Towards the tail end of 2017, it seemed like the doom boom that had dominated the UK underground for several years at that point was becoming oversaturated, sure to dissipate in the coming months. What followed in 2018 was another onslaught of brilliance from the slower leg of extreme metal, and wouldn’t you fucking know it, 2019 has brought us yet more. Indeed, this scene has enjoyed such a spell in the limelight (well, of the small, dimly lit venues of places like Manchester, Sheffield, London and Brighton) that we’ve seen bands come and go, labels like APF and Sludgelord rise to prominence and publications like ourselves struggling to find room for the rest of metal’s depraved appendages. Emerging in 2012 with their debut EP Bled Dry, Torpor are one of this scene’s most noteworthy talents, and with second full-length Rhetoric Of The Image, the trio further cement the fact that the doom/sludge/stoner scene is still brimming with talent and unlikely to fade away anytime soon.
The genre may be known for its aversion to pacier tempos, but Torpor’s strain of sludge is far from lackadaisical in nature. Here, the band further distance themselves from the hardcore and groove metal elements found on 2015’s From Nothing Comes Everything, delving deeper into the slow-burning darkness found on their 2016 split with Sonance, whilst retaining the brutish heft and an urgency seldom seen from bands of their type. The trio see no need in wasting your time with a mellow slow-building intro, instead opener ‘Benign Circle’ launches out of the gate with a tremolo-picked guitar that seems to be ascending to somewhere grand, but quickly drags you back to earth with a clobbering riff that would make the likes of Noothgrush proud.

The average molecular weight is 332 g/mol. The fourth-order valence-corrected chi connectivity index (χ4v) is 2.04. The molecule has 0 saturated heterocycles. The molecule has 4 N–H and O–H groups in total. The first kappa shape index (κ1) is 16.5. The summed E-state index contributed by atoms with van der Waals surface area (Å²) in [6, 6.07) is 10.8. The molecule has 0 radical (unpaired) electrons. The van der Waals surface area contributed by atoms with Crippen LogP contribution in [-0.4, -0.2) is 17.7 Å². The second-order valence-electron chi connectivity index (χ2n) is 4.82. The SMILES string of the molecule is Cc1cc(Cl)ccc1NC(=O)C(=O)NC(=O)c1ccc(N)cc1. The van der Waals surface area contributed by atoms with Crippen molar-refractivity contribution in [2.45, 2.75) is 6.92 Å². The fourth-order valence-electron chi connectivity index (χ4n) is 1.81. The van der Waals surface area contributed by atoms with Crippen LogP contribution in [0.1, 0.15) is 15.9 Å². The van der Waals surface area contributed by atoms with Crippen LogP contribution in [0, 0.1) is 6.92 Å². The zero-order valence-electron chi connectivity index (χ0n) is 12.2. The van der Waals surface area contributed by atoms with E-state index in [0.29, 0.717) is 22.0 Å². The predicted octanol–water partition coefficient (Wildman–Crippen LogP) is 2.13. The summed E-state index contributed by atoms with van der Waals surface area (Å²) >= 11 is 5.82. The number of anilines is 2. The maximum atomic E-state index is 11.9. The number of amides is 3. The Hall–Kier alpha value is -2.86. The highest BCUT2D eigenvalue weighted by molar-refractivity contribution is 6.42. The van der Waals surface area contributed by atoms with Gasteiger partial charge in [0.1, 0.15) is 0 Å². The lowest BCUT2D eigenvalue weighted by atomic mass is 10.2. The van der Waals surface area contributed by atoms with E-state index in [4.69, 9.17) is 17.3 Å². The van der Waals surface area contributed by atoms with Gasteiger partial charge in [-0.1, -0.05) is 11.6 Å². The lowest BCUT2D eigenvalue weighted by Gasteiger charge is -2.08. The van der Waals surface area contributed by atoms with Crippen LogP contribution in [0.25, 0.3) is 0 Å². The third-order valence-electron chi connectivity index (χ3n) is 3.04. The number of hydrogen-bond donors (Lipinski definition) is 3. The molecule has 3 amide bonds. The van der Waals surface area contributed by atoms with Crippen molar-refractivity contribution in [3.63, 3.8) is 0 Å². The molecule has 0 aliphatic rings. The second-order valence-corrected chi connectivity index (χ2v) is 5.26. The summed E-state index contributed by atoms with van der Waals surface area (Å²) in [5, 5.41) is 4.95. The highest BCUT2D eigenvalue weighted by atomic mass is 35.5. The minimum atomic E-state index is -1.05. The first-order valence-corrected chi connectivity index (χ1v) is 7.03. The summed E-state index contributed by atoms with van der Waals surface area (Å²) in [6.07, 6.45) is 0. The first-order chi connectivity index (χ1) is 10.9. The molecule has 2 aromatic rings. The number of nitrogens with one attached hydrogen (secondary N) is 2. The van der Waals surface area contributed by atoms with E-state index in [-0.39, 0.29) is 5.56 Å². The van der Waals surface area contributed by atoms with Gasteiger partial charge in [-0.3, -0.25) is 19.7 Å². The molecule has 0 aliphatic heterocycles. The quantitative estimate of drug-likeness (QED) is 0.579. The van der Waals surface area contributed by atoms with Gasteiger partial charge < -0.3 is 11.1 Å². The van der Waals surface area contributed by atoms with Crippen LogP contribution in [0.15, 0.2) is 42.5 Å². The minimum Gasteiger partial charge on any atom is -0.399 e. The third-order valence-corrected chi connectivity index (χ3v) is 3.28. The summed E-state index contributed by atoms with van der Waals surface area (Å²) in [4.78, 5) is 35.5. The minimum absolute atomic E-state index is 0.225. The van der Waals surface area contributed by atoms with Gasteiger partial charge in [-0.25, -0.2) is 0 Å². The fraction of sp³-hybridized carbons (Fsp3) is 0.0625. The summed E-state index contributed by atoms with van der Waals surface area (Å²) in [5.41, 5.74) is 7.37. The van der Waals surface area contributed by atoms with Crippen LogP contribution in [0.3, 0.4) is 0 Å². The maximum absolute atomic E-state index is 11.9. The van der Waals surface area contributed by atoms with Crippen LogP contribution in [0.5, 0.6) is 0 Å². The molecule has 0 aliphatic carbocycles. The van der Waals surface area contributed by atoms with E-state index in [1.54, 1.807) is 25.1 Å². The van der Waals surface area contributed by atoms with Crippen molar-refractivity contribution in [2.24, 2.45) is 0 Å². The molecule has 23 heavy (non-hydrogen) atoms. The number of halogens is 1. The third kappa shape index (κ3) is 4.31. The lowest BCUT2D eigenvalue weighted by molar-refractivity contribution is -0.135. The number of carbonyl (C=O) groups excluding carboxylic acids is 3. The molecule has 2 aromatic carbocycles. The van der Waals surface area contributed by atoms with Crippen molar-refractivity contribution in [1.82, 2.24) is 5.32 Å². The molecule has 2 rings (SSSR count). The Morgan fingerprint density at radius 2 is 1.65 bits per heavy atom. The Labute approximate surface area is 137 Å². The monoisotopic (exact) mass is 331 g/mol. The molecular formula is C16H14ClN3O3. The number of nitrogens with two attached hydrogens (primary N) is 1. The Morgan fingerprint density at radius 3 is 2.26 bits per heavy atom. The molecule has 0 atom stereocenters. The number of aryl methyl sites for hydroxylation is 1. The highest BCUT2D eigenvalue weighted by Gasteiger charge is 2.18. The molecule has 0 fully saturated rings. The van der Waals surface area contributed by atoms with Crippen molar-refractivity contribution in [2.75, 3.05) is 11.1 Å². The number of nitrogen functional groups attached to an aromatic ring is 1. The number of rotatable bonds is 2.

In a scene in which every band seems to be competing to be the heaviest, Torpor are up there with Vile Creature, Body Void and Moloch, but they refrain from going full-on stifling intensity à la Primitive Man. Like those Denver bruisers, Torpor combine noise and sludge to ramp up the brutality, but post-metal flourishes keep things grander, with Rhetoric Of The Image’s sound favouring tectonic bass rumblings, sprawling riffs and ethereal soundscapes even when dialling the intensity up to eleven and keeping it there for five minutes flat. Indeed, the band are capable of the sort of heads-down intensity capable of turning a room full of people into a room of flailing hair and sore necks. However, there’s more to their sound than steamrolling grooves and oppressive riffs. Passages of restraint are present throughout, building anticipation but also proving captivating in their own right – the malevolent buzzing and bewitching spoken-word passages of ‘Two Heads On Gold’, as well as the bleak but poignant tones of ‘Mouths Full Of Water, Throats Full Of Ice’, are some of the album’s strongest moments.
It’s exciting to hear bands doing new things with genres that have no right to be fruitful as they currently are, and Torpor are up there with the likes of Mastiff, Aerosol Jesus, Opium Lord and Kurokuma when it comes to UK-based progressive sludge that builds on the genre’s foundations whilst striving to come at it from a new angle. Rhetoric Of The Image comprises the trio’s best work to date, interspersing savage lumbering grooves and bleak growls with swelling synths, poetic spoken-word, melancholic chimes and cinematic soundscapes to birth an album that’s simultaneously familiar and thrillingly inventive.
Words: George Parr